The PYD model of adolescence emphasizes the strengths of all youth (Lerner et al. 2009). The potential for fostering positive development among youth was linked in initial formulations of the PYD model with the optimistic belief that if PYD was promoted, then risk and problem behaviors would be in turn diminished (e.g., Benson et al. 2004; Pittman et al. 2001). However, it has been argued that some experimentation with risk behaviors serves developmentally appropriate functions (Baumrind 1987; Maggs et al. 1995). For example, Baumrind (1987) has made a distinction between normal transitional risk-taking behavior in adolescents that leads to secondary gains, and pathological engagement in risk that has no secondary gains. From this perspective, risk behaviors are seen as experimentation behaviors that afford youth positive developmental opportunities (see Dworkin 2005).

In recent years, there has been empirical indications that the purported inverse relationship between positive and negative behaviors was not sufficiently nuanced. For instance, in a study of early adolescence, Phelps et al. (2007) found that, even among youth showing trajectories of positive development that were characterized by consistently high PYD scores, there was evidence of high scores on trajectories of risk and problem behaviors. In addition, another study that examined relationships between problem behavior, including substance use and antisocial behavior, and peer relations (involvement, acceptance) among adolescents, found that increases in problem behaviors were associated with increases in peer acceptance and involvement, suggesting that problem behaviors may have both, constructive and destructive aspects (Maggs et al. 1995). In a qualitative study with college students, Dworkin (2005) found that college culture promotes participation in risk behaviors as developmentally appropriate experimentation. Taken together, these findings suggest a complex pattern of relationships that might exist between positive and negative behaviors in adolescence.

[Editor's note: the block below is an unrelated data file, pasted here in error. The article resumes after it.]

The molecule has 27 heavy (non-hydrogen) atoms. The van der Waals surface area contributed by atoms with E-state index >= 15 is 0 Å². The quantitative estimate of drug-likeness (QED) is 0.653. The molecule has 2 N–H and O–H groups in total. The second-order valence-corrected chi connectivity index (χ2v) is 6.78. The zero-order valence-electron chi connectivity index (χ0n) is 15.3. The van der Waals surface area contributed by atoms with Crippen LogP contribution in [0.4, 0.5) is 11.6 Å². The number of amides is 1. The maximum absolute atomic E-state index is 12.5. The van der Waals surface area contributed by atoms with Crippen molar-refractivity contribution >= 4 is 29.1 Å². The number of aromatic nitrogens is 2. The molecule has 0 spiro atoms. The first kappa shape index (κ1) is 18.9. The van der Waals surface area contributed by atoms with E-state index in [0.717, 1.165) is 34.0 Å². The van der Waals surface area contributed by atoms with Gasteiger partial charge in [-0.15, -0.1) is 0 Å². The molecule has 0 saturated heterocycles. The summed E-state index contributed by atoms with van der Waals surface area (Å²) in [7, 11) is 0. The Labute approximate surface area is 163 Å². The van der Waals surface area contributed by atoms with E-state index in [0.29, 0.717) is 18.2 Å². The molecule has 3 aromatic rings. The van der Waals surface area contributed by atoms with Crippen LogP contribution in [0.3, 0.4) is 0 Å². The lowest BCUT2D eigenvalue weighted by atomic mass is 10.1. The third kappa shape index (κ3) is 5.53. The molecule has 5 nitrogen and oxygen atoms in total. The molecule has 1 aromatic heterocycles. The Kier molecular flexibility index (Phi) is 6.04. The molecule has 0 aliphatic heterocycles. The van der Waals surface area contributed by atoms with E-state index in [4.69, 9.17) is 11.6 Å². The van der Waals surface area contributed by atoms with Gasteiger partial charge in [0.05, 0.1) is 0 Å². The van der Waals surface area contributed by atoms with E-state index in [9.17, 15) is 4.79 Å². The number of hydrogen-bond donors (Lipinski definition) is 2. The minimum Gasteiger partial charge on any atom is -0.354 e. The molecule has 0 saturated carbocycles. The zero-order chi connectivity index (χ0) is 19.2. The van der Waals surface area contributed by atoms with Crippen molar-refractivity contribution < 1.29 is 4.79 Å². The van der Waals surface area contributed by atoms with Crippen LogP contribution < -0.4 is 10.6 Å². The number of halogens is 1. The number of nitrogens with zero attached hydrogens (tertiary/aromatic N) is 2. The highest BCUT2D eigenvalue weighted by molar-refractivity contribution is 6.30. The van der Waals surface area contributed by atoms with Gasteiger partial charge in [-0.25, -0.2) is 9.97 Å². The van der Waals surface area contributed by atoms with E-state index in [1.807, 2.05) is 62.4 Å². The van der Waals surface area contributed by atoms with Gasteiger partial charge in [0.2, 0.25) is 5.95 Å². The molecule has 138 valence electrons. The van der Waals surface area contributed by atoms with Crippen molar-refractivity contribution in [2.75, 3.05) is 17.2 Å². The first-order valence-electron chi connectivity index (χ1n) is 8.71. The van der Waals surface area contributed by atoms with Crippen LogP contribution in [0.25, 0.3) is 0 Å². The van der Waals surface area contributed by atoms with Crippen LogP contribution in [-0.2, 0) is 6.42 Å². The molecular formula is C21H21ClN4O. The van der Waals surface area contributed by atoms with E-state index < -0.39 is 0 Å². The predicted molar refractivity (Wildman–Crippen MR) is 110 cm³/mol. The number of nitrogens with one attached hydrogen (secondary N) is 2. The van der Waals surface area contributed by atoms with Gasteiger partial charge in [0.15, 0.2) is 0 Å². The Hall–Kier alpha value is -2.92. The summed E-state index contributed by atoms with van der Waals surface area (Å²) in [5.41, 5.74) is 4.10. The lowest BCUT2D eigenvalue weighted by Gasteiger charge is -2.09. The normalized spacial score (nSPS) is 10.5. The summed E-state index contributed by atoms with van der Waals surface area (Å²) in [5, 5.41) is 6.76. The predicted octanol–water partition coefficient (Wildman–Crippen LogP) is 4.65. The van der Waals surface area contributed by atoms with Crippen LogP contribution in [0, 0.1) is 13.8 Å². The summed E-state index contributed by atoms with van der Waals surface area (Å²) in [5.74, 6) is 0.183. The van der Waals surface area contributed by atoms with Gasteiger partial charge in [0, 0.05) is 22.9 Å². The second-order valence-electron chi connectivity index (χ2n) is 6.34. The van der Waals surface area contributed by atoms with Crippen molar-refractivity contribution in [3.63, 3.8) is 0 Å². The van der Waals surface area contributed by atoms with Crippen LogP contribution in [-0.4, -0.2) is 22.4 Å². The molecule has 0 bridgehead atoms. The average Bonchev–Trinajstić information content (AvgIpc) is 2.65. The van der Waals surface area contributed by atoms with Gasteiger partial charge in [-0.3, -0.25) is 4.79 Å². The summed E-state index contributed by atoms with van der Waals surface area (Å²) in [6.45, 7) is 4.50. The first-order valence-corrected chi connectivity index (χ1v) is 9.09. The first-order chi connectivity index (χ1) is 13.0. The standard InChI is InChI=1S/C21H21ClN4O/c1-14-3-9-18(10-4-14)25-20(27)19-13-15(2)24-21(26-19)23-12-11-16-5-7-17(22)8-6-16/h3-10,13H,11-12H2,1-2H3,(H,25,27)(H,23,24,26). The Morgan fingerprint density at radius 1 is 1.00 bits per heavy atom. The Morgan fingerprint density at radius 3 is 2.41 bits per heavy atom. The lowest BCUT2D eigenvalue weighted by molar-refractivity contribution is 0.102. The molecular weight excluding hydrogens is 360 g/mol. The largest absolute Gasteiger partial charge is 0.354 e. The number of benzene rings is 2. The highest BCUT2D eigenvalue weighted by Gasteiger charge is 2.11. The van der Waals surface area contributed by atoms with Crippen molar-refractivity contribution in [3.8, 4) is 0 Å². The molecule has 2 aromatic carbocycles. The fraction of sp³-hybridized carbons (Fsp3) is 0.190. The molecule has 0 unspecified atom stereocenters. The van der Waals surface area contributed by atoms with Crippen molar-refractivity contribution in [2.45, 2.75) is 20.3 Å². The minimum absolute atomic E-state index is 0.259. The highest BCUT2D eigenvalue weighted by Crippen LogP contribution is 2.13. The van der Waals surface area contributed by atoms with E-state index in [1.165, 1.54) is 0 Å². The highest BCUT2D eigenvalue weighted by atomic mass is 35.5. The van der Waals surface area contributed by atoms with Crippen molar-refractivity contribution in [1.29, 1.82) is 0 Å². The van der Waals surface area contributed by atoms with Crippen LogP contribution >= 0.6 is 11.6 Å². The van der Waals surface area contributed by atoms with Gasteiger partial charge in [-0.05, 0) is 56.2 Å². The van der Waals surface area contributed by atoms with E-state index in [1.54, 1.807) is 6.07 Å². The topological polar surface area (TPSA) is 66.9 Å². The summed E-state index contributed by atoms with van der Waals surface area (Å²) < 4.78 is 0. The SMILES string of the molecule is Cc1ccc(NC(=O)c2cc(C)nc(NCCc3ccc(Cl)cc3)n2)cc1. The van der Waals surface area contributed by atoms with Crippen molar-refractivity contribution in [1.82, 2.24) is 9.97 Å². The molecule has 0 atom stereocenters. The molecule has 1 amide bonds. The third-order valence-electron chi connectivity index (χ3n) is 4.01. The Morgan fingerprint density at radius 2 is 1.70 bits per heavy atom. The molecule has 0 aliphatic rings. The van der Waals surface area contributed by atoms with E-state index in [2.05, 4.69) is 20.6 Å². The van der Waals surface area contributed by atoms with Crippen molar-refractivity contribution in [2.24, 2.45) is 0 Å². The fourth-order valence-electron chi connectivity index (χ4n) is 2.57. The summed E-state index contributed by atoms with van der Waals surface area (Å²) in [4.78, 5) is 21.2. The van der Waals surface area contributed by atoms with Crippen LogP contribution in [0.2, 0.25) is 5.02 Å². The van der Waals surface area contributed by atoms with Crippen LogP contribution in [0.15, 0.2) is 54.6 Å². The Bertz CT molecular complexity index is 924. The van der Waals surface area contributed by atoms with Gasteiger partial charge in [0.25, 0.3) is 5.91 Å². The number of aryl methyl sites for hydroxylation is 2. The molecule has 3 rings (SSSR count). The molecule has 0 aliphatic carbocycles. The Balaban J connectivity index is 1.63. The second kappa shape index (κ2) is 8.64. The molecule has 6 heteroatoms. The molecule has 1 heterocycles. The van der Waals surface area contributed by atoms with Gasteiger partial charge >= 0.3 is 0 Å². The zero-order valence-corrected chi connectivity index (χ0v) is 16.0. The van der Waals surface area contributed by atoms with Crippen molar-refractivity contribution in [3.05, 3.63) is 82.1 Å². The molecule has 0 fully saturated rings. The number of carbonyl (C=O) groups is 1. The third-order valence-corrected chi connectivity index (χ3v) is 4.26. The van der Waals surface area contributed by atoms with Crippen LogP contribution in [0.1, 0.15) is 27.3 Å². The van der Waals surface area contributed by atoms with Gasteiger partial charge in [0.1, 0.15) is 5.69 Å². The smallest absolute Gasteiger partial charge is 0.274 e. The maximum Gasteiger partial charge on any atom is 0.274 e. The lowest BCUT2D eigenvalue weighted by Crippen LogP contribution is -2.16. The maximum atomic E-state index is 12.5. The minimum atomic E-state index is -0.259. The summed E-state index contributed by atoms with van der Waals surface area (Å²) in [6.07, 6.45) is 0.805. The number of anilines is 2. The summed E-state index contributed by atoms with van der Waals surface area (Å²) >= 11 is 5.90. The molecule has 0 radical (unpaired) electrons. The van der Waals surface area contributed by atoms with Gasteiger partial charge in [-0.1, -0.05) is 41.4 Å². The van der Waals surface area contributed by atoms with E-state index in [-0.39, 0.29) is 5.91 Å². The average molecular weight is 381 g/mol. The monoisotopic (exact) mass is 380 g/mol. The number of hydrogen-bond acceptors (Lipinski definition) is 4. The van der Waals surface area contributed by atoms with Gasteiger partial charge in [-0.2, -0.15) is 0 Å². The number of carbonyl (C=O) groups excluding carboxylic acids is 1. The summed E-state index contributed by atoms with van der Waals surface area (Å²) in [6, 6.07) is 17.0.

If these more nuanced and complex relationships between indices of positive and negative developmental trajectories in fact characterize the course of youth development across all of adolescence, then revisions of both the PYD model and of associated recommendations for policy and program applications need to be forwarded. Thriving in adolescence may not be seen as the absence of problems (i.e., thriving may not be conceived as the absence of bullying, drinking, unsafe sex, school failure, substance abuse, etc.) but as the growth of attributes that mark a flourishing, healthy young person, as represented by the Five Cs. Outreach efforts for prevention of engagement in risk behaviors need to be based on a thorough understanding of the ecological (e.g., parents, schools) and individual (e.g., cognitive ability, self-regulation) conditions that could result in diverse patterns of covariation among these trajectories. For this purpose, further research is needed. For example, if results were to indicate that youth actively seek out risks as a means to improve peer relationships, programs can focus on the promotion of positive social activities with the goal of advancing PYD (Dworkin 2005).

Although findings from the present study and findings from prior work suggest the need for the above-noted efforts at revision of theory and ideas for application, such steps should not be taken without recognition of the limitations of the present findings. First, the trajectory groups identified are not literally distinct groups that remain constant over time and samples. Rather, our identification of developmental trajectories can be seen as an effort to view a more nuanced approximation of developmental change compared with a variable-centered analytic strategy. Second, while controlling for sex helped to ease concerns over nuances in the composition of the trajectory groups it did not erase this concern. This study did not control for other ecological, individual, and demographic characteristics of the youth that could have shed light into the variation among each trajectory group.